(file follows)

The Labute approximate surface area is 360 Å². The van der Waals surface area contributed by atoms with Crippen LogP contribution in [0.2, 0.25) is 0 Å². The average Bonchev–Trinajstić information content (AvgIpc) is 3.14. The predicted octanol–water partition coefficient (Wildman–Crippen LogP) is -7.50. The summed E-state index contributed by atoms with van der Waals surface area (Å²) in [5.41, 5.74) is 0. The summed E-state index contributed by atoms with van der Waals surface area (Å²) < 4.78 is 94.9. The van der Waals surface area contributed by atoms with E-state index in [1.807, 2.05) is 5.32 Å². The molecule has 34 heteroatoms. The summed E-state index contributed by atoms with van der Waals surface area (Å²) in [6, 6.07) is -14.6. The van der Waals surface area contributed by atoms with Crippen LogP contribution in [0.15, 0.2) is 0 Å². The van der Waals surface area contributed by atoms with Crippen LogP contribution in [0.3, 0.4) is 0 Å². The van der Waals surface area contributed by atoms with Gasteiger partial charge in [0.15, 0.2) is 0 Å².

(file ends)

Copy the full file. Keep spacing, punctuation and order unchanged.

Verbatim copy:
The Labute approximate surface area is 360 Å². The van der Waals surface area contributed by atoms with Crippen LogP contribution in [0.2, 0.25) is 0 Å². The average Bonchev–Trinajstić information content (AvgIpc) is 3.14. The predicted octanol–water partition coefficient (Wildman–Crippen LogP) is -7.50. The summed E-state index contributed by atoms with van der Waals surface area (Å²) in [5.41, 5.74) is 0. The summed E-state index contributed by atoms with van der Waals surface area (Å²) < 4.78 is 94.9. The van der Waals surface area contributed by atoms with E-state index in [1.807, 2.05) is 5.32 Å². The molecule has 34 heteroatoms. The summed E-state index contributed by atoms with van der Waals surface area (Å²) in [6, 6.07) is -14.6. The van der Waals surface area contributed by atoms with Crippen LogP contribution in [0.15, 0.2) is 0 Å². The van der Waals surface area contributed by atoms with Crippen LogP contribution in [0.3, 0.4) is 0 Å². The van der Waals surface area contributed by atoms with Gasteiger partial charge in [0.15, 0.2) is 0 Å².